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Sockers of Old Win in Overtime

May 08, 1987|MARC APPLEMAN | Times Staff Writer

KANSAS CITY, Mo. — When Thursday's playoff game finally ended, with the Sockers defeating the Comets, 5-4, in overtime, Brian Quinn stood to the left of the Comet goal with his fists raised triumphantly.

It was a moment of joy and relief for the Socker midfielder, who, like his teammates, has suffered through a very frustrating season.

Quinn had successfully returned from a knee injury that sidelined him for 23 games. And the start of the playoffs resulted in a rebirth for the five-time indoor champions, who struggled and sleepwalked through a disappointing regular season.

But the second season began for the Sockers Thursday night at Kemper Arena.

The Sockers lead the best-of-five opening-round series, 1-0, and they gained the home-field advantage. Game 2 is at Kansas City Sunday afternoon, but Games 3 and 4--if a fourth game is necessary--are in San Diego.

At 5:58 of overtime, Quinn--playing his first game since Feb. 20 and wearing a heavy bandage on his right knee--displayed a burst of speed as he dribbled down the left side. When defender Gino Schiraldi committed himself, Quinn passed to Waad Hirmez, who was alone at the top of the box.

Hirmez completed a hat trick by smashing a left-footer past Comet goalkeeper Alan Mayer.

"I was on his (Quinn's) side, and I just came across," Hirmez said. "Then Gino had to make a decision to go to Brian Quinn. So I just stepped away one yard and faced Quinnie for the pass. He passed it to me and I just hit it the first time into the corner."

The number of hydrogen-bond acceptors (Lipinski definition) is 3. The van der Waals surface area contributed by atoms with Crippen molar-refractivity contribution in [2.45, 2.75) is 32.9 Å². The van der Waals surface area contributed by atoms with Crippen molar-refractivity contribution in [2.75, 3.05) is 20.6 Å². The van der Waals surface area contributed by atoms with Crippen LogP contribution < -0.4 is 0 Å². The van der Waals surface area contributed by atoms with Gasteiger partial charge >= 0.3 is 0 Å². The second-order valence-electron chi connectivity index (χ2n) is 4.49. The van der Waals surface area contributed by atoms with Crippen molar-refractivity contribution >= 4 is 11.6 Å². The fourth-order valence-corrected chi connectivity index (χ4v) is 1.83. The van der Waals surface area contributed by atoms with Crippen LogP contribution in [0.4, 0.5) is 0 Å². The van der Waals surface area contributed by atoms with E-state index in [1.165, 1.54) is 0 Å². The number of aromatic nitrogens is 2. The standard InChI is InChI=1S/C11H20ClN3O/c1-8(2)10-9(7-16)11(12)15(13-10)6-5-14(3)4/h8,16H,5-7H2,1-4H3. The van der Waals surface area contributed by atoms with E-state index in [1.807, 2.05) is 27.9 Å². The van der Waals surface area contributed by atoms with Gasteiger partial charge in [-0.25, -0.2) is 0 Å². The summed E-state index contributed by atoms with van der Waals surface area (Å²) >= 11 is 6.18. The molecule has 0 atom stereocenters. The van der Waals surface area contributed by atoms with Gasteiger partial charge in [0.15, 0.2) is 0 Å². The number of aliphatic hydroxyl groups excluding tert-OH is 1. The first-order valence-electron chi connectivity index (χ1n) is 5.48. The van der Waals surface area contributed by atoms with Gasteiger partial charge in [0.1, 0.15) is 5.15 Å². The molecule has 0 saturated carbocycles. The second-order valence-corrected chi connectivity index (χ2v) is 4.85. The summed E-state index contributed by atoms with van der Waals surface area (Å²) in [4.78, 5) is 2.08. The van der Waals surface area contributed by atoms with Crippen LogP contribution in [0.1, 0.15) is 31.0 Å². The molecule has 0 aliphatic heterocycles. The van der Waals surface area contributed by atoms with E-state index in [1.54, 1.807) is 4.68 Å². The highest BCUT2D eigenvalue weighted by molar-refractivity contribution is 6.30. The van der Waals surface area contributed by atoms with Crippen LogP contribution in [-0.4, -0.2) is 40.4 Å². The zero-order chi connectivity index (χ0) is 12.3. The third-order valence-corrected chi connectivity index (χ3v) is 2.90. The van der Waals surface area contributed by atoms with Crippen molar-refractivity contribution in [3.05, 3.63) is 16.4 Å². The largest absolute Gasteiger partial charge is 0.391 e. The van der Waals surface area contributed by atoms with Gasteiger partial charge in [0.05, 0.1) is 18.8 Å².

Said Quinn: "They had a (line) change and they didn't get guys on quickly at the end. I kept going and going."

That Quinn could keep going was what disturbed Mayer, who allowed one bad goal but otherwise played an excellent game, making 16 saves on 29 shots.

"There was no reason Quinn should be wide open and Hirmez wide open," Mayer said. "It was a defensive lapse, and it cost us."

Another defensive lapse by the Comets gave the Sockers the spark and the break they needed to come back from a 3-1 halftime deficit.

"At halftime, I told the players we were very unfortunate to be where we were," Socker Coach Ron Newman said. "I knew that surely a goal would give us some momentum. The goal came quicker than I expected."

Nine seconds into the half, Juli Veee--who had three assists--hit Hirmez on a long ball from the red line. Mayer came out of the goal. Hirmez slid it in the net from 15 feet.

Suddenly, the Sockers had a spark.

With all the offensive regulars except Branko Segota (fractured cheekbone) back from injuries, San Diego resembled the Sockers of old Thursday.

At 7:03 of the third quarter, they tied the score on Jean Willrich's 40-footer from the left wing that spun through Mayer's hands.

Eighty seconds after Willrich scored, the Sockers took a 4-3 lead on a set play between Veee and defender Fernando Clavijo.

On a restart from the left corner, Veee fed Clavijo in the crease. Clavijo turned and one-touched the ball into the upper left corner.

San Diego had the lead and the momentum. The Comets were 12-0 at home when they led at halftime, but Socker goalkeeper Jim Gorsek (11 saves on 27 shots) was magnificent, and the Sockers maintained their intensity on offense.

The Comets, trailing 4-3, called a timeout with 4:09 remaining.

Kansas City had a restart in its right corner. Charley Greene was inserted as a sixth attacker. Five seconds after play resumed, Jan Goossens--the Comets' leading scorer with 51 goals--tied it on a right-footer from inside the box.

With 30 seconds to play in regulation, referee Bill Maxwell called Hugo Perez for tripping. The crowd of 8,141 went wild. After all, the Comets led the league in power-play percentage. The Sockers were furious such a call would be made at that time.

San Diego killed the penalty that ran over into overtime. And then, they won the game.

Socker Notes If a game 4 is necessary, it will be May 17 at 8:05 at the San Diego Sports Arena. The game had originally been scheduled for 6:05, but the start was changed to allow crews in the Sports Arena time to break down the "Masters of the Universe" show scheduled that afternoon. . . . Comet defender Gino Schiraldi scored twice and Charlie Fajkus and Jan Goossens once each for the Comets.

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